mishing, building light works at each successive advance. The position here was particularly dangerous on account of the proximity of the lines, and many valuable men were lost. Upon the 19th, the enemy having evacuated their formidable works in our front, we advanced with the expectation of reaching Marietta, but found that the rebel lines, established upon the crest of Kenesaw, were too strong to be carried by assault. Upon the 21st moved with the brigade to the foot of Kenesaw and threw up works during the night. In this position the regiment remained until the 3rd of July, when, the enemy having evacuated their works during the night, it moved to the right and camped near Nickajack Creek. Upon the morning of the 4th moved forward to the ridge upon the other side of Nickajack, and after forming in column of companies in rear of the Thirty-ninth Ohio Infantry, advanced and drove the enemy into their works. During the day threw up a line of works, and when just before dark a charge was made by the Thirty-ninth and Twenty-seventh Ohio Regiments of Infantry, which resulted in the capture of the enemy's works, this regiment remained in reserve as a support in case the assault should be unsuccessful. Upon the morning of the 5th, the enemy having again retired, moved still farther to the right, and on the night of the 7th threw up a line of rifle-pits upon the north bank of the Chattahoochee, within less than 100 yards of the rebel works at a point called Howell's Ferry, Here we remained until the morning of the 9th, when we received ordered orders to march to Roswell via Marietta, arriving at that point, fording the river, and going into camp about dark. Remained quiet in camp until the 17th of July, the command being occupied in resting, washing, and receiving supplies. At this point blackberries and apples were found very abundant, and to this fact the improved condition of the command upon marching was mainly owing. Upon the 17th of July marched in accordance with orders received the night before to Decatur on the Georgia Railroad, skirmishing with the enemy at Nancy's Creek on the 17th, and camping on Peach Tree Creek on the 8th. Reached Decatur on the 19th, and were under fire of the enemy's artillery just before going into camp. Marched a point near Atlanta on the 20th and camped. On the 21st moved up in rear of the Seventeenth Army Corps, and in obedience to orders received reported to Brigadier-General Force, commanding a brigade of General Legget's division. Here we remained until the afternoon of the 22d, when we rejoined the brigade, and took part in the action of that date, for detailed report of which attention is called to my special report of July 26.* After the conclusion of the action we fortified the position assigned to the regiment, and remained in camp until midnight of the 26th, when a movement was commenced, which the next day brought the command upon the extreme right of the army. On the morning of the 28th advanced the skirmish line in obedience to orders received, and remained on the line during the battle of that day, nothing more serious than demonstrations being made on our front. In the afternoon, however, we were exposed to a severe fire from the enemy's artillery. From this time until the 18th of August the regiment took part in all the advances which were made upon the enemy's works, and performed its share of skirmish duty, being constantly exposed to the fire of the enemy's artillery, as well as sharpshooters. A subsequent examination shows that our sharpshooters must have inflicted serious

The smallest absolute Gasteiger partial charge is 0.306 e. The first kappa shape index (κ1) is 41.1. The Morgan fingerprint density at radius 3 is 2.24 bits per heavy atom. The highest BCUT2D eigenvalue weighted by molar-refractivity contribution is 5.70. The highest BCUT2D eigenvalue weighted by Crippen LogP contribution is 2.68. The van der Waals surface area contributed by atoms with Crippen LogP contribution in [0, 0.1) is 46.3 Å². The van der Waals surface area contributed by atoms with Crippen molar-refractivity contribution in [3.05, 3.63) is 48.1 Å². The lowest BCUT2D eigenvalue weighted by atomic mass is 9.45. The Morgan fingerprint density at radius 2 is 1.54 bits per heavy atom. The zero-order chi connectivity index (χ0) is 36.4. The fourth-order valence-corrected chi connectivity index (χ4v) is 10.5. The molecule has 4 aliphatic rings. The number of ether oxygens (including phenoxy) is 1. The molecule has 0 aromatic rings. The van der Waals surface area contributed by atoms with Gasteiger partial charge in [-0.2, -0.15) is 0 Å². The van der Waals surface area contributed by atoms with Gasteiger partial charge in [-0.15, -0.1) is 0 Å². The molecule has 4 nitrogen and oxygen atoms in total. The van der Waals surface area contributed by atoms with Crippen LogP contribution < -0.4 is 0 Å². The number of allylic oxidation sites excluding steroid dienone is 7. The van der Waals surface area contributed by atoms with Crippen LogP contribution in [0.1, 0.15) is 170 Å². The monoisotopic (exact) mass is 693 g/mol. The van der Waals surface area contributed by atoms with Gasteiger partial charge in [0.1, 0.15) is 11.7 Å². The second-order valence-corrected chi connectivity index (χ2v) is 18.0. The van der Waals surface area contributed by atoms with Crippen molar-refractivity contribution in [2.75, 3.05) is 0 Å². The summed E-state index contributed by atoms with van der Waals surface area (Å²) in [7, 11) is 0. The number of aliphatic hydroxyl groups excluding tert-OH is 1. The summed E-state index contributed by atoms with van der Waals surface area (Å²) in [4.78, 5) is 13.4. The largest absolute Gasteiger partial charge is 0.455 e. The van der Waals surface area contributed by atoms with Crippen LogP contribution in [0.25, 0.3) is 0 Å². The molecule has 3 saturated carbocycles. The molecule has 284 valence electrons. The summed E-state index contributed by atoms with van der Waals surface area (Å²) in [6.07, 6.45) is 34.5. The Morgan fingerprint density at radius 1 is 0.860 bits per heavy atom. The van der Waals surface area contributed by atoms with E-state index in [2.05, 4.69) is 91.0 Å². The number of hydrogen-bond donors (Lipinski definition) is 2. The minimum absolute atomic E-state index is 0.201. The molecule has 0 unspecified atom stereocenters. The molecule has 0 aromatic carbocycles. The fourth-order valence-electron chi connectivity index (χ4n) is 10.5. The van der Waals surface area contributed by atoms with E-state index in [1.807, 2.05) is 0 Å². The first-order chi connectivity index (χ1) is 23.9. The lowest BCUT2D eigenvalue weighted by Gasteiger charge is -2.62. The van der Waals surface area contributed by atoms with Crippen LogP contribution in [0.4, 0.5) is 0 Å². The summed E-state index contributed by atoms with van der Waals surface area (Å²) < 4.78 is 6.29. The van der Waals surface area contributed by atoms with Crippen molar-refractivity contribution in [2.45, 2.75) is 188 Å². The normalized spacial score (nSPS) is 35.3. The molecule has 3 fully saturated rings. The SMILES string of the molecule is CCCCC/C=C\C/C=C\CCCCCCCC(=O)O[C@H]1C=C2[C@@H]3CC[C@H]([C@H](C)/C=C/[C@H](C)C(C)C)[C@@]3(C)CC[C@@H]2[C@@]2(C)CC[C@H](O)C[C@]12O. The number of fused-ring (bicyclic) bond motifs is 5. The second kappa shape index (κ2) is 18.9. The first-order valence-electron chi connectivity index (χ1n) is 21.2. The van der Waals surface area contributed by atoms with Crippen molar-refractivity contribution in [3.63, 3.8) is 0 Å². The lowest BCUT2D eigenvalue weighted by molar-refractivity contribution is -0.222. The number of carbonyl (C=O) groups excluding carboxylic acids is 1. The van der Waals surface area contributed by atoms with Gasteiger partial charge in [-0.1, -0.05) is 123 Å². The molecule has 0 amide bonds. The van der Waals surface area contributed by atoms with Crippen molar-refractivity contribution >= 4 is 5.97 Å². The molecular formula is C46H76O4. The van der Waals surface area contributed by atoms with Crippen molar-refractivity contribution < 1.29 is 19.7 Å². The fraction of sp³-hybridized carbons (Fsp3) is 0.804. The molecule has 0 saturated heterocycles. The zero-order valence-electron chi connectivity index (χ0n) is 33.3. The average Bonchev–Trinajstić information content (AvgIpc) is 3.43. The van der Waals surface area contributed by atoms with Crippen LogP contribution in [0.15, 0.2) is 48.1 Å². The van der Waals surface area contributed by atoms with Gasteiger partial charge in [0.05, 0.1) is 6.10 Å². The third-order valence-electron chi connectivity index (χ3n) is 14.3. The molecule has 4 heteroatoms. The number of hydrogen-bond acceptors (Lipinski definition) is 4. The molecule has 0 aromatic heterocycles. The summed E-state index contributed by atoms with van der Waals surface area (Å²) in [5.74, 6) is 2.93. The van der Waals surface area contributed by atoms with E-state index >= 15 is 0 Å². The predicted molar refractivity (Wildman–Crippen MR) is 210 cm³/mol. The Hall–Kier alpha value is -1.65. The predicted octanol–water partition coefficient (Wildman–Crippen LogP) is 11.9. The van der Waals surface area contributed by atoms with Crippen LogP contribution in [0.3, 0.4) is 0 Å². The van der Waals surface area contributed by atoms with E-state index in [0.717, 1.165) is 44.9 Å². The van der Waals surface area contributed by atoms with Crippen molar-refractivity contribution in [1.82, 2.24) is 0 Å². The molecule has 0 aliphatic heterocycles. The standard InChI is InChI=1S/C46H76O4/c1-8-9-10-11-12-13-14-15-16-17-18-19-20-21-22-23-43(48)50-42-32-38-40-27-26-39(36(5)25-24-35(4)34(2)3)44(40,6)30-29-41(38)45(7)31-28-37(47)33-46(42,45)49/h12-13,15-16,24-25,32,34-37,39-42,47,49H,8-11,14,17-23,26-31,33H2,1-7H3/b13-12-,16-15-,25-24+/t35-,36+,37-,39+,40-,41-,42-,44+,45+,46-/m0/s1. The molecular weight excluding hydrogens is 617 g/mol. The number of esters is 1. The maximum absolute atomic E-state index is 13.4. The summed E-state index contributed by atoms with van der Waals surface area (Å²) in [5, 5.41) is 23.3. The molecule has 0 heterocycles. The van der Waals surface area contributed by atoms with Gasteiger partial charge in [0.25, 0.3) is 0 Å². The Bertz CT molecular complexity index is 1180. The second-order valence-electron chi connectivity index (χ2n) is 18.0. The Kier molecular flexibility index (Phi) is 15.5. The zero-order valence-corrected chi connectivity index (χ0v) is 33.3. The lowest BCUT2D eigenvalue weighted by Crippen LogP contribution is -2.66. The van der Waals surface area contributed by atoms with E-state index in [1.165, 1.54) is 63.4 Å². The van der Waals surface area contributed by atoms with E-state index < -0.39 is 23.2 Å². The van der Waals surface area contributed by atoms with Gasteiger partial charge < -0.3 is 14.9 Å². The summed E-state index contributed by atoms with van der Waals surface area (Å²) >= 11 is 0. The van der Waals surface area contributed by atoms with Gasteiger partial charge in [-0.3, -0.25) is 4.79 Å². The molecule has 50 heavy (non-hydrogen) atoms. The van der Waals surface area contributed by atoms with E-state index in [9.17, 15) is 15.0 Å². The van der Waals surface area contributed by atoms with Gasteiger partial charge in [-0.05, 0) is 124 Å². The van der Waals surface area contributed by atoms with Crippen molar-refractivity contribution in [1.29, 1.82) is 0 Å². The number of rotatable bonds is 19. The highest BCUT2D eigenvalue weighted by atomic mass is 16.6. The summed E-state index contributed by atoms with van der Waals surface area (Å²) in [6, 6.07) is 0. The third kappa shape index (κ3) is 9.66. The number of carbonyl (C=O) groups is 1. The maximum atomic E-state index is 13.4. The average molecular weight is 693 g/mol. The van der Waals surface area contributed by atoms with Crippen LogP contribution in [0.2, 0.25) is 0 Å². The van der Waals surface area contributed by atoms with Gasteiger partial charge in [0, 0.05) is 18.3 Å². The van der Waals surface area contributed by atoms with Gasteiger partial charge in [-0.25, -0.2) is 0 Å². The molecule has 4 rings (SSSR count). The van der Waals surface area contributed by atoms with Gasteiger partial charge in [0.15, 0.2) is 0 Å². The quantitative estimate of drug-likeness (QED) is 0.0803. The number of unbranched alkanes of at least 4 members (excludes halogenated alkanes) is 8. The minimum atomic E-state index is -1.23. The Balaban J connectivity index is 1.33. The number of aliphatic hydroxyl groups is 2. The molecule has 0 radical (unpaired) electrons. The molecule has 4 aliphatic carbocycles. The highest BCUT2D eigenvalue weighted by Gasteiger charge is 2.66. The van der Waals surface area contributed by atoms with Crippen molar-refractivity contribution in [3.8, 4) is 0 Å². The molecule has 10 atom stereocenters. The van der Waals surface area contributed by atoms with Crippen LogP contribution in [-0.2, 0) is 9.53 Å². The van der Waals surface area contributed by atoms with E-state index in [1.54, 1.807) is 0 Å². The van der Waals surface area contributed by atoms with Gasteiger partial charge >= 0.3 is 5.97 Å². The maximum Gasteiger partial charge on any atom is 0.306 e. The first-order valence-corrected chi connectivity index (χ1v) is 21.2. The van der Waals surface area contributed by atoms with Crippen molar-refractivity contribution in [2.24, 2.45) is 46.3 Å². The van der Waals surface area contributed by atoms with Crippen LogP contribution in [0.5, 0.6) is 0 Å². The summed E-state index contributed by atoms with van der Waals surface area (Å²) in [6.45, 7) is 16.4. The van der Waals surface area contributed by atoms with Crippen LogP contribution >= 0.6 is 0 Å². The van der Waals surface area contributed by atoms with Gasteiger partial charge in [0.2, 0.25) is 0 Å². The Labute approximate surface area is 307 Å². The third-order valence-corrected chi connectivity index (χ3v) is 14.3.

* See p. 496.